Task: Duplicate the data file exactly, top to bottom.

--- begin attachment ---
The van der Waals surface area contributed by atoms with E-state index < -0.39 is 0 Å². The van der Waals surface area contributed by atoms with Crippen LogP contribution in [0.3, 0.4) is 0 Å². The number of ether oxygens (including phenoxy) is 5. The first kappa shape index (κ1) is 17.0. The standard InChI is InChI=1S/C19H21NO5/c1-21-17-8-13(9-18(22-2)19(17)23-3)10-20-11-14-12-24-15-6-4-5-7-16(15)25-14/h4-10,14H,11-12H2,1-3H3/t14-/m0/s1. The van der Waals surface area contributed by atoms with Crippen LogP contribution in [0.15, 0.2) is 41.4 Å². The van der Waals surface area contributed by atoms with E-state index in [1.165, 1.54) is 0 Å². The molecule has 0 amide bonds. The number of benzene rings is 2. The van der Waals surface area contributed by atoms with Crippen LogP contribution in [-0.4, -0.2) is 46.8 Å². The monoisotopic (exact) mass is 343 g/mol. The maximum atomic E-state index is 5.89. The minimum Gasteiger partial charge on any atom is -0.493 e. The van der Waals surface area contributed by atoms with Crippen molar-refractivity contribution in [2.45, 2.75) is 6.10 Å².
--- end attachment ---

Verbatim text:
The van der Waals surface area contributed by atoms with E-state index < -0.39 is 0 Å². The van der Waals surface area contributed by atoms with Crippen LogP contribution in [0.3, 0.4) is 0 Å². The number of ether oxygens (including phenoxy) is 5. The first kappa shape index (κ1) is 17.0. The standard InChI is InChI=1S/C19H21NO5/c1-21-17-8-13(9-18(22-2)19(17)23-3)10-20-11-14-12-24-15-6-4-5-7-16(15)25-14/h4-10,14H,11-12H2,1-3H3/t14-/m0/s1. The van der Waals surface area contributed by atoms with Crippen LogP contribution in [0.15, 0.2) is 41.4 Å². The van der Waals surface area contributed by atoms with E-state index in [1.165, 1.54) is 0 Å². The molecule has 0 amide bonds. The number of benzene rings is 2. The van der Waals surface area contributed by atoms with Crippen LogP contribution in [-0.4, -0.2) is 46.8 Å². The monoisotopic (exact) mass is 343 g/mol. The maximum atomic E-state index is 5.89. The minimum Gasteiger partial charge on any atom is -0.493 e. The van der Waals surface area contributed by atoms with Crippen molar-refractivity contribution in [2.45, 2.75) is 6.10 Å².